BBCR4 on Crypto-wars today at 13:30

Mark Lomas ukcrypto at
Mon Mar 24 04:16:03 GMT 2014

If you are willing to use distributed key servers you might build on an
observation by Gus Simmons.

The RSA scheme usually generates a pair of keys, (d,n) and (e,n), where p
and q are two large primes, n=p.q, and d.e is congruent to (p-1).(q-1).
Encrypt by computing c = (m**e) mod n; decrypt by computing m = (c**d) mod
n. Message padding is needed to guard again certain attacks, but is
irrelevant to this example.

Simmons observed that you can construct three or more keys the same way:
(d,n), (e,n), (f,n) where d.e.f is congruent to (p-1)(q-1).

I can give a server (f,n), declare (e,n) to be my public key, and retain
(d,n) for myself. Together (d,n) and (f,n) comprise my private key. Encrypt
as normal c = (m**e) mod n; decrypt by computing m = (((c**f) mod n) ** d)
mod n. The server participates in decryption but can't complete the
decryption operation. I can add further servers in a similar manner.

What I like about Simmons's scheme is that (e,n) is a normal RSA key so I
may publish an S/MIME certificate for it. People who wish to send me
encrypted messages don't need special software; they don't even need to be
aware that my decryption is unusual.


On 23 March 2014 19:59, Peter Fairbrother <zenadsl6186 at> wrote:

> On 21/03/14 07:10, Caspar Bowden (lists) wrote:
>> On 03/20/14 22:46, Peter Fairbrother wrote:
> [...]
>  But FISA 702 in particular can force arbitrary service provider
>> "co-operation" (as per Hushmail case, but that was actually Canada -
>> anyone get to the bottom of that?)
>> So anything you depend on the email service provider to do for your
>> confidentiality can be subverted by law
> Yes, that can be a problem.
> A suggestion, a distributed key service.
> Each keyserver accepts keys from (and generated by) users, sends them a
> confirm message to the email address attached to the key, then on receipt
> of the (signed) confirm reply adds the key to the shared list.
> Each shared list entry consists of: email address, server, date added,
> key. The list is hashed and updated between servers a bit like the bitcoin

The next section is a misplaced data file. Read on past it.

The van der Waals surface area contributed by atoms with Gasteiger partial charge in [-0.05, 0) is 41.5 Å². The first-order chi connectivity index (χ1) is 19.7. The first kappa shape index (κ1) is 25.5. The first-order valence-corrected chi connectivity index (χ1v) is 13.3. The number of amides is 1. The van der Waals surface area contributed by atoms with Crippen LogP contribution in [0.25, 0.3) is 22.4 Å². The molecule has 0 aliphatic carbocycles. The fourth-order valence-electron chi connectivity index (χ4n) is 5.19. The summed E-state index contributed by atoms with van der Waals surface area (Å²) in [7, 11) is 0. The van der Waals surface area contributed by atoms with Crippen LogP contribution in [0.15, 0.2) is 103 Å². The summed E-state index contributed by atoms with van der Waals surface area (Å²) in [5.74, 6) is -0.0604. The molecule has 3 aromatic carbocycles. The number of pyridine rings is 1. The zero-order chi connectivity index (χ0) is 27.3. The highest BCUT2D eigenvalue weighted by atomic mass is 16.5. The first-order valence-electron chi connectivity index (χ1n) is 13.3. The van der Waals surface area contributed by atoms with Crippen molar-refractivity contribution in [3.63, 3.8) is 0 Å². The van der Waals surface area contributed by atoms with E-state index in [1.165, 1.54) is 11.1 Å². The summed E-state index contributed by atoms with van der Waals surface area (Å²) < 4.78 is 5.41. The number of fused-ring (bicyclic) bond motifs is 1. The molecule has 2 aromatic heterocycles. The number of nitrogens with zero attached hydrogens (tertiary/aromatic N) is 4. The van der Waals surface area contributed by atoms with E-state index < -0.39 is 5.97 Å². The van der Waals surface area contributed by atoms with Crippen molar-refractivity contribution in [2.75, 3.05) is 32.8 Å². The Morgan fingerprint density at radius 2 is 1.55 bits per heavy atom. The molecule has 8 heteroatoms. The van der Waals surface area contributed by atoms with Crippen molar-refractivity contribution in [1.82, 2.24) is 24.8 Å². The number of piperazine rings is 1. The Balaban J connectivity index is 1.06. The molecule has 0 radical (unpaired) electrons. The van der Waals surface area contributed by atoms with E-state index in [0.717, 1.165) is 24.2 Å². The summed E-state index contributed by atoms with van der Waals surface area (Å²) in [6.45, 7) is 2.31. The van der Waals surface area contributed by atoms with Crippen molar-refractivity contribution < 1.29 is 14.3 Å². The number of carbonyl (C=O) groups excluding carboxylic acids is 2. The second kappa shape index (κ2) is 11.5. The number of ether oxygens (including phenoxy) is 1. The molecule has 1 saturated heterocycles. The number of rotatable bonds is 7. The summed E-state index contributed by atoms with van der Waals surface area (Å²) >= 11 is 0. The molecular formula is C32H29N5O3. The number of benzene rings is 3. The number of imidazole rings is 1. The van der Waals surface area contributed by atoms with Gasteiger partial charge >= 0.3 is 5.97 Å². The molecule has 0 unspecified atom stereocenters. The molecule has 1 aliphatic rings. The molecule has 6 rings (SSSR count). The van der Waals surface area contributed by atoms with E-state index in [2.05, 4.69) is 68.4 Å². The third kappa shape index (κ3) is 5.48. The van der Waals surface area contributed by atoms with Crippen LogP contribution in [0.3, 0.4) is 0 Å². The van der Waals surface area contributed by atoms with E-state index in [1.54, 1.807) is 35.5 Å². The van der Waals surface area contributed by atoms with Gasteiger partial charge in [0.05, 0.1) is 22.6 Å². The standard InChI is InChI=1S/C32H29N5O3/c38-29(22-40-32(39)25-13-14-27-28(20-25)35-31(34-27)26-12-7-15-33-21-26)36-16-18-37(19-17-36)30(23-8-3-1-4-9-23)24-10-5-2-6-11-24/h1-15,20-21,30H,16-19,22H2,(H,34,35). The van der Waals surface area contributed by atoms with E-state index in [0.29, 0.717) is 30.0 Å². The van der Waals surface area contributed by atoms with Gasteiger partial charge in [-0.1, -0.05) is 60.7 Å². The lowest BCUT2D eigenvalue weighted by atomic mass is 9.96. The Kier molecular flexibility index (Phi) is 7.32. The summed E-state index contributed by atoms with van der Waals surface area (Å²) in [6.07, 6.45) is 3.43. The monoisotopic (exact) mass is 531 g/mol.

> list (which might also pay for the key servers, eg the right to send spam).
> When a user wants to send an email he contacts his list server, the
> recipient's list server, and another list server chosen at random and asks
> each for the key. The recipient's key server also replies with a
> signed-by-the-recipient ephemeral key as well as the recipient's key.
> If there is only one key for the email address, and the three responses
> match, and the sender's own copy of the recipient's key (if he has one) all
> match, then he uses the signed and dated ephemeral key provided by the
> recipients key server.
> The replies from the servers are all signed, so if they don't match we
> want to know why - the replies can then be published, so if a server cheats
> then it can be found out and shamed.
> There is a little more, eg when there is no key or more than one key
> attached to a single email address, but that's basically how to find a new
> correspondent's key from his email address.
> Note that the key servers are separate from the email servers which just
> work in the normal way.
> *_You'll have to write some decent email and webmail clients_*  but after
> that in most cases it can be almost entirely transparent to the user - in
> that respect the gpg etc clients/addons/etc, not to put too fine a point on
> it, suck.
> I think most of the people who write secure email software don't spend
> nearly enough time and effort writing good clients, and good clients are
> essential if their solution is to be used.
>>  eg, what happens if someone sends you an unencrypted email on your
>>> encrypted service?
>> Would be nice to have an autoresponder which bounced mail without right
>> GPG header?
> I don't know. That's the "security" answer, but it isn't necessarily
> correct - I don't know whether there is a single correct answer.
> The idea is to get people to use it, and use it in a secure manner. If eg
> secure m-messages are presented onscreen in red in one window, and insecure
> messages are in black in a differently-designed window, and the user both
> knows this and uses it correctly - then there is no need for an
> autoresponder-rejecter.
> Also, does it have to be secure all the time? If the idea is to have a
> generally secure encrypted email service on which you can send highly
> secure emails, the rest of the mails don't have to be super-secure against
> eg malware or phishing - especially if the supersecure and normally-secure
> versions look the same to an attacker. There is room there for some
> unencrypted emails too.
> But I can also think of situations where an autoresponder-rejecter is the
> correct solution.
> -- Peter
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